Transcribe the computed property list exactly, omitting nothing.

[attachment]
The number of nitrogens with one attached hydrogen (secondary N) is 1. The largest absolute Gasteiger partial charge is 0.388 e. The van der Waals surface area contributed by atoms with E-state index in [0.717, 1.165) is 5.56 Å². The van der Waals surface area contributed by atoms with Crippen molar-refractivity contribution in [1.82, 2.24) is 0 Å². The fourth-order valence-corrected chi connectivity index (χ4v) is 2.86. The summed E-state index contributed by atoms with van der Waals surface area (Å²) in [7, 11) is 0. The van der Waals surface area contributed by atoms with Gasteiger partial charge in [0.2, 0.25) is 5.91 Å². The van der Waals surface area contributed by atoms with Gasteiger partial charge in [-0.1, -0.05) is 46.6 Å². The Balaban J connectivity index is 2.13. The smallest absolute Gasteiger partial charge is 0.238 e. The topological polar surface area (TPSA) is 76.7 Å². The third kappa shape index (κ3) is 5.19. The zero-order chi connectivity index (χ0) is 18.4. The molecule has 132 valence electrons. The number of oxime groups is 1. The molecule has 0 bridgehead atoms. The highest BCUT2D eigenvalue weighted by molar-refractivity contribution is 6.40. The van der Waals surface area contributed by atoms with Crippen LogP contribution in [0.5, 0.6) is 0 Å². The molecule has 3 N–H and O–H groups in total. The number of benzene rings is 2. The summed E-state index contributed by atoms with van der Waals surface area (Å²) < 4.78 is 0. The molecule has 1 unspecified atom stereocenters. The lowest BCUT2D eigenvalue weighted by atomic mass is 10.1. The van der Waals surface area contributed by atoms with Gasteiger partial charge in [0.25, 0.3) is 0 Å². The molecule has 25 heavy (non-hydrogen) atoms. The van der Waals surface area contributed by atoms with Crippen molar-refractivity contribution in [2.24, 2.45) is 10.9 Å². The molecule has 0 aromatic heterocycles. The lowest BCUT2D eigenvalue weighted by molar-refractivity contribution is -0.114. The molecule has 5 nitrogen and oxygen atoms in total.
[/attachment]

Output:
The number of nitrogens with one attached hydrogen (secondary N) is 1. The largest absolute Gasteiger partial charge is 0.388 e. The van der Waals surface area contributed by atoms with E-state index in [0.717, 1.165) is 5.56 Å². The van der Waals surface area contributed by atoms with Crippen molar-refractivity contribution in [1.82, 2.24) is 0 Å². The fourth-order valence-corrected chi connectivity index (χ4v) is 2.86. The summed E-state index contributed by atoms with van der Waals surface area (Å²) in [7, 11) is 0. The van der Waals surface area contributed by atoms with Gasteiger partial charge in [0.2, 0.25) is 5.91 Å². The van der Waals surface area contributed by atoms with Gasteiger partial charge in [-0.1, -0.05) is 46.6 Å². The Balaban J connectivity index is 2.13. The smallest absolute Gasteiger partial charge is 0.238 e. The topological polar surface area (TPSA) is 76.7 Å². The third kappa shape index (κ3) is 5.19. The zero-order chi connectivity index (χ0) is 18.4. The molecule has 132 valence electrons. The number of oxime groups is 1. The molecule has 0 bridgehead atoms. The highest BCUT2D eigenvalue weighted by molar-refractivity contribution is 6.40. The van der Waals surface area contributed by atoms with Crippen LogP contribution in [0.5, 0.6) is 0 Å². The molecule has 3 N–H and O–H groups in total. The number of benzene rings is 2. The summed E-state index contributed by atoms with van der Waals surface area (Å²) < 4.78 is 0. The molecule has 1 unspecified atom stereocenters. The lowest BCUT2D eigenvalue weighted by atomic mass is 10.1. The van der Waals surface area contributed by atoms with Gasteiger partial charge in [0.25, 0.3) is 0 Å². The molecule has 25 heavy (non-hydrogen) atoms. The van der Waals surface area contributed by atoms with Crippen molar-refractivity contribution in [2.24, 2.45) is 10.9 Å². The molecule has 0 aromatic heterocycles. The lowest BCUT2D eigenvalue weighted by molar-refractivity contribution is -0.114. The molecule has 5 nitrogen and oxygen atoms in total.